|Home Brewing Recipes
Baker Street Ales Associate Brewer
the crossroads of the beer world
I've had a few requests for an easy way, to make a red ale so the subject of this
month's column is how to do just that using extract. The red ale is historically a
close cousin to the American pale ale so my recipe resemble a pale ale one in
everything except color. A base of American two-row malt sweetened with a
variety of Crystal malts should comprise the majority of the grains. To get a
bright, sparkling red color, the secret is found in a tiny amount of black malt.
Adding one to two ounces of black malt to your steeping grains does the trick
and doesn't impact flavor. By the way, Red Ales can be focused on malt or hop
flavor according to your personal preference. You know mine - bring on the
hops! Here we go- but first remember- proper sanitation is priority number one!!
6 gallons of tap water, split
6 pounds Light liquid malt extract
1 pound CaraRed malt, crushed
1/2 pound Crystal 60L malt, crushed
2 ounces Black Roasted Barley malt, crushed
1 1/2 ounces Cascade or Centennial Hops—60 minutes
1 1/2 ounce Cascade or Centennial Hops—15 minutes
1 ounce Amarillo Hops—5 minutes
1 Liter starter of American Ale yeast (White Labs WLP001 or Wyeast 1056)
1 ounce Amarillo Hops—for dry hopping in secondary
priming sugar for bottling
1. If possible, place 2 gallons water in the refrigerator to cool in
a sanitized container.
2. Tie the CaraRed, Crystal 60L and Black Roasted Barley malt in a large
mesh grain bag or hop bag. Place the bag in 3 gallons of water in a 5 gallon
pot and immerse the grain.
3. Begin to heat, making sure mesh bag isn’t sitting directly on the bottom
of the pot. Remove the grain bag when the temperature reaches 170°.
4. Bring wort to a vigorous boil. As water is heating, slowly add 6 pounds of light
liquid malt extract, stirring constantly until completely dissolved. When the boil
begins, add 1 ounce Centennial hops in a mesh bag.
5. After 45 minutes of boiling has passed, add 1 ounce Cascade or Centennial
hops in a mesh bag.
6. After a total of 55 minutes has passed, add 1 ounce Amarillo hops in a mesh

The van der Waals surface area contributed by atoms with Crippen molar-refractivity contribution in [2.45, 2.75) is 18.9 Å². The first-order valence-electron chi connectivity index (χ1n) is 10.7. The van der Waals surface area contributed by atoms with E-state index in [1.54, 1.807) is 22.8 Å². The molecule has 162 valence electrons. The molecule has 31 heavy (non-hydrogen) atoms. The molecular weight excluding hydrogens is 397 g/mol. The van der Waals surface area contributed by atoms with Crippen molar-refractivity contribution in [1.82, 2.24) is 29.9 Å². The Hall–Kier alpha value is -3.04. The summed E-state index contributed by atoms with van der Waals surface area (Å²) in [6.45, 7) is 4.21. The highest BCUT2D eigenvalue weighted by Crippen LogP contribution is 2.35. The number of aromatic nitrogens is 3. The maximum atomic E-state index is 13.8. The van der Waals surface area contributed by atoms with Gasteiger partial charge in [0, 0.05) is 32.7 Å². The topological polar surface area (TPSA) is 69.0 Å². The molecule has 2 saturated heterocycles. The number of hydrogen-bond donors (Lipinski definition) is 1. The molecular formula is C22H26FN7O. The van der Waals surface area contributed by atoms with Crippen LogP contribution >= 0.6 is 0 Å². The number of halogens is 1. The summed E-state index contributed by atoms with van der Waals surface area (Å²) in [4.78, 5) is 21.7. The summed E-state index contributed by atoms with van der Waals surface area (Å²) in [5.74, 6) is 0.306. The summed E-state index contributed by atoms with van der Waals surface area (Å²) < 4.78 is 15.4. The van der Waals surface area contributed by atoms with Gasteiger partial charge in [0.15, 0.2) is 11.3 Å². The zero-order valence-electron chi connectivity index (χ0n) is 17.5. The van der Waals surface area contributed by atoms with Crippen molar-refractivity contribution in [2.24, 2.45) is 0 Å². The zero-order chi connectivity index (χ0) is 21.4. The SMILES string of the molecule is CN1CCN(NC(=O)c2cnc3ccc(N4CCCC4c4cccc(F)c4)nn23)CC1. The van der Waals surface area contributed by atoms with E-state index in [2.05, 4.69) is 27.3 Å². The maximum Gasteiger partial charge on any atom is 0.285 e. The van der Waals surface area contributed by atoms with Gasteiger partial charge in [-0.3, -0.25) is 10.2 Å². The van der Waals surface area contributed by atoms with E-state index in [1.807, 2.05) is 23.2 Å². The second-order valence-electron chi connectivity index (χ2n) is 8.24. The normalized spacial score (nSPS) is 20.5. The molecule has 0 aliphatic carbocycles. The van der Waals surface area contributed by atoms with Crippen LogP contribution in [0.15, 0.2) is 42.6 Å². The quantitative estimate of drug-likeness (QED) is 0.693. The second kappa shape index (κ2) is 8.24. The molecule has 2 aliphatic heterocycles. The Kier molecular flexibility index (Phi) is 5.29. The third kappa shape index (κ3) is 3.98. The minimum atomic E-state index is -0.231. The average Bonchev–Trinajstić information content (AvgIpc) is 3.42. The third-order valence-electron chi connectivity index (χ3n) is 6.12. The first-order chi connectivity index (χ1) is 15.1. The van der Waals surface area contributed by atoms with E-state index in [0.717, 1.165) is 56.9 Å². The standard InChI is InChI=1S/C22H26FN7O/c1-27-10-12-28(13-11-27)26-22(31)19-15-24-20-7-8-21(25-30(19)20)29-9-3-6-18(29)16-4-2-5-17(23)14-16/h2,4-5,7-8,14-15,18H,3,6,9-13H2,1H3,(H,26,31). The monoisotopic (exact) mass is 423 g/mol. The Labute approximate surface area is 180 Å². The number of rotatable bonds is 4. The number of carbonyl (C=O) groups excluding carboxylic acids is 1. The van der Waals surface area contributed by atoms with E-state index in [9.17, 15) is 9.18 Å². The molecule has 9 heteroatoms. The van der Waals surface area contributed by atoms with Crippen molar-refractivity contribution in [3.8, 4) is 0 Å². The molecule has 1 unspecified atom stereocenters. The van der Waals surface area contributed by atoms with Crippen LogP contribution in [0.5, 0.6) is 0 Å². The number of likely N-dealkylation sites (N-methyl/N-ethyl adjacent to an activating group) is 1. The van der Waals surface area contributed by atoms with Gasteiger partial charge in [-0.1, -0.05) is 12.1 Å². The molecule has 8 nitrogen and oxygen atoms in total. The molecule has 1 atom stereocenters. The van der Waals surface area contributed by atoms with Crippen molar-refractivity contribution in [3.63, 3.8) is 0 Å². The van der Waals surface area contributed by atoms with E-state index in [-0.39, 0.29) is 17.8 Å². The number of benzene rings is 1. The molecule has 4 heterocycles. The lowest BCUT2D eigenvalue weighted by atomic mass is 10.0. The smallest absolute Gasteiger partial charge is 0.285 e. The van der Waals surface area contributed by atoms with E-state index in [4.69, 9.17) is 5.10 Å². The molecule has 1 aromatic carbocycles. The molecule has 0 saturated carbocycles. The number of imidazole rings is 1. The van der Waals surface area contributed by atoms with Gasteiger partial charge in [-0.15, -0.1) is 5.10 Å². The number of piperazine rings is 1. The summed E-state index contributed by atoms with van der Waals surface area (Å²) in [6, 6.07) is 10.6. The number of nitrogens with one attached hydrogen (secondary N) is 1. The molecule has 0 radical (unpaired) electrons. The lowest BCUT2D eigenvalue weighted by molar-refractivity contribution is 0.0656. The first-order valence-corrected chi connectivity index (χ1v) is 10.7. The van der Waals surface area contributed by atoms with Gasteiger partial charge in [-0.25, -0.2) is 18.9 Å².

7. After total of 60 minutes of boil, remove from heat. Warning: After wort cools
below 180°F everything that touches it should be sanitary, and exposure to open
air should be limited as much as possible.
8. Cool wort by placing pot in ice bath until it is below 85°F. Transfer to sanitized
fermentor (either a carboy or a fermentation bucket). If you like, top off to make
5 gallons using refrigerated water. I personally don't do this so as not to over-
dilute the mixture but others do.
9. Use a sanitized auto-siphon racking cane to remove enough wort to take a
gravity reading with your hydrometer. Make a note of this number, since you will
be using it to calculate the actual alcohol content when it's done fermenting. The
reading should be around 1.060.
10. Carefully pour yeast into cooled wort (it should be below 70°F), and agitate
vigorously. Cover fermentor with a sanitized stopper and airlock. Ferment in
dark place, keeping ambient temperature consistent, preferably 65 to 68°F.
11. After 2 to 3 weeks when primary fermentation is complete (take at least two
consistent gravity readings), transfer to a secondary carboy for conditioning,
add 1 ounce Amarillo hops for dry hopping and store as cool as possible.
12. Bottle after another one to two weeks using enough priming sugar for a
medium level of carbonation according to these instructions.
Now to answer a few of the many questions I've received. By the way, keep
sending them in. It's all about making good beer and that's the fun of it!
Q- Is a starter yeast really necessary?
A - A yeast starter is used to initiate cell activity or increase the cell count before
using it to make your beer. The yeast will grow in this smaller volume, usually for
1-2 days, which then can be added to 5 gallons of wort. While a starter is not
always necessary, I recommend making it if the Original Gravity is over 1.060, if
you are pitching lager yeast at temperatures below 65F, or if a faster start is
Q- What is SRM?
A - SRM, is a color scale used to describe beer color. A golden Pilsner might be 4-
5 SRM, while a brown ale would be 17-20 SRM, and stouts and porters 35+ SRM.
Q - Should I know the ph of the water I'm using?
A - Yes. The pH of water is a shorthand way for indicating it's relative acidity.
The value is scaled from 0 (maximum acidity) to 14 (maximum alkalinity). 7 is
neutral. Adding grain to the water will lower the pH, hopefully into ideal pH range
for a beer mash: 5.2-5.6. Even if you're not mashing, the pH of your water will still
affect the flavor and clarity of your finished beer. Historically, the single most
important factor in determining the kind of beer brewed in a certain area has
been the pH level of the local water.
Q - How can I get more hop aroma in my beers?
A - Try dry hopping. The name comes from the fact that the hops aren't added to
the kettle during the boil, they're added to the secondary fermenter (or keg) while
still dry. This approach extracts maximum aroma while having little to no impact
on flavor and bitterness. While you can use hop pellets for dry hopping, I find that
the easiest approach is to use whole hops. You actually don't really need a bag,
just stuff them down the neck of the carboy - they'll float on top of the beer and
you can siphon it out from under them after a week or so.
That's it for this column. Hope to see you next month!
Good Brewing and Cheers!